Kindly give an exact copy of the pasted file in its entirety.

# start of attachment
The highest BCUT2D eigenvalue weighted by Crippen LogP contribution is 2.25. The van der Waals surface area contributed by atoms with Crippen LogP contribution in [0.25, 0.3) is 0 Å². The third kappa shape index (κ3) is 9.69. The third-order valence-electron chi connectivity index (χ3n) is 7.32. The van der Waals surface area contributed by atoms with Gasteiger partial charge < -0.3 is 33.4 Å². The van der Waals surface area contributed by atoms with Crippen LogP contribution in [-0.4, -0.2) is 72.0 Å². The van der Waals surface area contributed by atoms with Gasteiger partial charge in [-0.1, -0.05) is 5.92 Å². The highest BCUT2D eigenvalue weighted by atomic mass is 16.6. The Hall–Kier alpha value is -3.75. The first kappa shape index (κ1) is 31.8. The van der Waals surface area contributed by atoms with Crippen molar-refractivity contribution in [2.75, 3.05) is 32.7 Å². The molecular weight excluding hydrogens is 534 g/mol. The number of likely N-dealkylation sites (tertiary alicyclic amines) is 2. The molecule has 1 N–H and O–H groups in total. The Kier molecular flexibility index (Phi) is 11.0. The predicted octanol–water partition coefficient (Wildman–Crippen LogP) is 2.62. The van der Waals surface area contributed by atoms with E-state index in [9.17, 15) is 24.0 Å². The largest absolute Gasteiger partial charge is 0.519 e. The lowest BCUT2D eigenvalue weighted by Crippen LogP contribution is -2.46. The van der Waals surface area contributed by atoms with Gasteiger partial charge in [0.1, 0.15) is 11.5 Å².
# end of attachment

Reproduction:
The highest BCUT2D eigenvalue weighted by Crippen LogP contribution is 2.25. The van der Waals surface area contributed by atoms with Crippen LogP contribution in [0.25, 0.3) is 0 Å². The third kappa shape index (κ3) is 9.69. The third-order valence-electron chi connectivity index (χ3n) is 7.32. The van der Waals surface area contributed by atoms with Gasteiger partial charge < -0.3 is 33.4 Å². The van der Waals surface area contributed by atoms with Crippen LogP contribution in [-0.4, -0.2) is 72.0 Å². The van der Waals surface area contributed by atoms with Gasteiger partial charge in [-0.1, -0.05) is 5.92 Å². The highest BCUT2D eigenvalue weighted by atomic mass is 16.6. The Hall–Kier alpha value is -3.75. The first kappa shape index (κ1) is 31.8. The van der Waals surface area contributed by atoms with Crippen molar-refractivity contribution in [2.75, 3.05) is 32.7 Å². The molecular weight excluding hydrogens is 534 g/mol. The number of likely N-dealkylation sites (tertiary alicyclic amines) is 2. The molecule has 1 N–H and O–H groups in total. The Kier molecular flexibility index (Phi) is 11.0. The predicted octanol–water partition coefficient (Wildman–Crippen LogP) is 2.62. The van der Waals surface area contributed by atoms with E-state index in [9.17, 15) is 24.0 Å². The largest absolute Gasteiger partial charge is 0.519 e. The lowest BCUT2D eigenvalue weighted by Crippen LogP contribution is -2.46. The van der Waals surface area contributed by atoms with Gasteiger partial charge in [0.1, 0.15) is 11.5 Å².